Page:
Figure 2. Mean absolute differences in pixels and degrees of visual angle between the coordinates of the Area of Interest cell centers (left eye, right eye, nose, and mouth) as determined by the fully automatic (using OpenFace) and semi-automatic methods. Error bars depict standard deviation calculated across participants.
While the systematic difference between the AOI coordinates as determined by the two methods was small, it may be that the AOI coordinates of one method are more variable over time. This can occur, for example, if the facial landmark detection is unstable over time. To examine whether this was the case, we calculated the root mean square (RMS) deviation of the horizontal and vertical coordinates for the cell centers of the four AOIs (left eye, right eye, nose, and mouth) for each method. If the fully automatic method is less stable over time, this should be visible as a larger RMS deviation in the AOI coordinates. As can be seen in Figure 3, the RMS values were all below 2 pixels (or 0.04° of visual angle), well below the optimal accuracy in most eye trackers as well as the AOI span. However, the RMS values were somewhat higher for the fully automatic than for the semi-automatic method. The reason for this is at least 2-fold: (1) the semi-automatic method derives AOI position from a large number of high-contrast points, making it less susceptible to changes in pixel intensities at the location of the facial feature (2) the semi-automatic method does not continue tracking the face when there is too much movement, whereas the fully automatic method does.
Figure 3. Average root mean square (RMS) deviation of the horizontal and vertical coordinates for the left eye, right eye, nose and mouth as determined by the fully automatic method (Top), and the semi-automatic method (Bottom). Error bars depict standard deviation calculated across participants.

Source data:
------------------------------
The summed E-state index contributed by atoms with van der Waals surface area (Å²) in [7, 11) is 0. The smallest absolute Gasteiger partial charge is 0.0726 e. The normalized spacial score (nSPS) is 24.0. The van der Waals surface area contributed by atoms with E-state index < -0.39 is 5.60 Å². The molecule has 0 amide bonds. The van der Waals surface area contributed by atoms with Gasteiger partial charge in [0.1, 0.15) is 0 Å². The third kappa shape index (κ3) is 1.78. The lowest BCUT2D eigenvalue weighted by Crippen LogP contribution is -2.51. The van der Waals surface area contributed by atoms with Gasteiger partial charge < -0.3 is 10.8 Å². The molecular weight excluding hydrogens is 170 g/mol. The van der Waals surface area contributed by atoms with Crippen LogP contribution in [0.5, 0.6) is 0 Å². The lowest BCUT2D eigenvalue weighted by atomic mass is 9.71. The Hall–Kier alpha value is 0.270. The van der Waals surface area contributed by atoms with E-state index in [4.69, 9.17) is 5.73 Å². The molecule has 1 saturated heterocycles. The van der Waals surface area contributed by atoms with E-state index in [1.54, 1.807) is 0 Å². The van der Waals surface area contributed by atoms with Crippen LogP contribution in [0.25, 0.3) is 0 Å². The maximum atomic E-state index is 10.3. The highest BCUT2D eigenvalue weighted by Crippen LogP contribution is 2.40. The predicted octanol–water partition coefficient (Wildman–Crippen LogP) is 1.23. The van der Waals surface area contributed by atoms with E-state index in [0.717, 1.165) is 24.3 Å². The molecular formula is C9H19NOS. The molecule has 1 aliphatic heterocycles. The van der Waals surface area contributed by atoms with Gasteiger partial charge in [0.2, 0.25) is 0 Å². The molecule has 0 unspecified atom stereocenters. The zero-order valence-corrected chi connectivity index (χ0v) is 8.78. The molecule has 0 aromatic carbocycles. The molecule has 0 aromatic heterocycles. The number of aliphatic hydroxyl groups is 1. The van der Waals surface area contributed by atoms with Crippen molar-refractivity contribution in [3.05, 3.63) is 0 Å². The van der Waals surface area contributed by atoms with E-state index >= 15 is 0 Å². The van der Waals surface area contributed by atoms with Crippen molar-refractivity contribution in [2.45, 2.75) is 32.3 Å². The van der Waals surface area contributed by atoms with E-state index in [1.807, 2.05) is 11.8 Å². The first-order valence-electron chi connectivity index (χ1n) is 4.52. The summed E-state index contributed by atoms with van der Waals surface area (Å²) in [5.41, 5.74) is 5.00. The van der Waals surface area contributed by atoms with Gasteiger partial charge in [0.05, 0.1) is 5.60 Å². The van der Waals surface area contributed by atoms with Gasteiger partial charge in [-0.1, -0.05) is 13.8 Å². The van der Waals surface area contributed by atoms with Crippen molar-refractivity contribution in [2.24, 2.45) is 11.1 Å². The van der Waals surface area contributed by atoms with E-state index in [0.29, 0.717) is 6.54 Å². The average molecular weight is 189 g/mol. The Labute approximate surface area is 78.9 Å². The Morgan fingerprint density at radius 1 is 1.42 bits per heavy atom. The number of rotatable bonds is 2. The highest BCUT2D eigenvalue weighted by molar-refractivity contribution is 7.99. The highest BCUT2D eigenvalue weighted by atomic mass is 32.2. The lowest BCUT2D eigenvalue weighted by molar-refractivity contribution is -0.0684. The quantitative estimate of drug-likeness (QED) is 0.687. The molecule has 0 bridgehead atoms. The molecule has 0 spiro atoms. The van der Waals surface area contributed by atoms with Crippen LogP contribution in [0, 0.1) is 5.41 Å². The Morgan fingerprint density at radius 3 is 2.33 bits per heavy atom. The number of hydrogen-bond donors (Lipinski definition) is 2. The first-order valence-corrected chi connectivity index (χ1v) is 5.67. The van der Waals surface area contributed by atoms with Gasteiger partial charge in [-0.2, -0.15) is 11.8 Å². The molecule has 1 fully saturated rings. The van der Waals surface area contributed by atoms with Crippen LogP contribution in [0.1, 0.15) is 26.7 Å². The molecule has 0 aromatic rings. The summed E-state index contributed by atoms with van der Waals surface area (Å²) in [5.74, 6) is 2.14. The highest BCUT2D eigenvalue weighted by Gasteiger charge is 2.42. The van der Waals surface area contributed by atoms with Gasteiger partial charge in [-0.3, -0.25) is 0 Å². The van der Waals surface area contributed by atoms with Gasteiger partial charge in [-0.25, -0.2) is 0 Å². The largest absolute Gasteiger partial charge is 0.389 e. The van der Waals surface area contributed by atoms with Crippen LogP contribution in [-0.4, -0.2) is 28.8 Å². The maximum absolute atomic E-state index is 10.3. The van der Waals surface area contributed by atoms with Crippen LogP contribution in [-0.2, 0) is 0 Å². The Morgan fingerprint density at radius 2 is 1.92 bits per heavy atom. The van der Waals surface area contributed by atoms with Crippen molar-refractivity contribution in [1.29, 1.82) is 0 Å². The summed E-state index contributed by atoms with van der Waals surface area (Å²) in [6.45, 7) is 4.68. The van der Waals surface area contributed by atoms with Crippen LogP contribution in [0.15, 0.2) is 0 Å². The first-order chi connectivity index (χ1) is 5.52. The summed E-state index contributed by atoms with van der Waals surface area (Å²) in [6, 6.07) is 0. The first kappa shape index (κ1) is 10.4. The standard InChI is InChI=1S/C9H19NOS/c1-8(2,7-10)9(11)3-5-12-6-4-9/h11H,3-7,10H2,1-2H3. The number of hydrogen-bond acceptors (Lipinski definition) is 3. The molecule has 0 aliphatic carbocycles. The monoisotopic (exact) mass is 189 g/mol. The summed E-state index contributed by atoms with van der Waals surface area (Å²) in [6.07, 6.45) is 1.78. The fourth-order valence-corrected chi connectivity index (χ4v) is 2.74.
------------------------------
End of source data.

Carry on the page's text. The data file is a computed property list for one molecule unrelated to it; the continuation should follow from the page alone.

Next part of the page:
Upon closer examination, another likely factor contributing to higher RMS values for the fully-automatic method was uncovered. Figure 4 depicts the horizontal coordinate of the left eye AOI as acquired by the fully automatic and semi-automatic methods. Although the two signals almost completely overlap, there are several instances in the fully-automatic method where there is a small upward spike in the horizontal coordinate. These spikes were observed for the horizontal and vertical coordinates of the two eye AOIs, yet not for the nose and mouth. On all occasions, the spikes were downward and inward (toward the center) in the video frame. Upon inspection of the videos, these spikes seemed to correspond to the eye blinks made by the participants. In order to ascertain the size of these spikes, the maximum absolute difference in the coordinates of the left eye and right eye between the two methods were determined for each participant and subsequently averaged across participants. Note that the value per participant corresponds to a single sample, not an average across samples. The values thus obtained were below 20 pixels or 0.4 degrees of visual angle. The largest value obtained for one participant overall was just below 45 pixels or 0.9 degrees of visual angle. It should be noted that this value includes any systematic difference in AOI coordinates between the two methods as well—the difference may not solely be caused by the spike due to the eye blink.
Figure 4. Horizontal coordinate of the left eye Area of Interest (AOI) for the fully automatic (using OpenFace) and semi-automatic AOI-construction methods as a function of video frame number for one example video.
3.2. Eye-Tracking Measures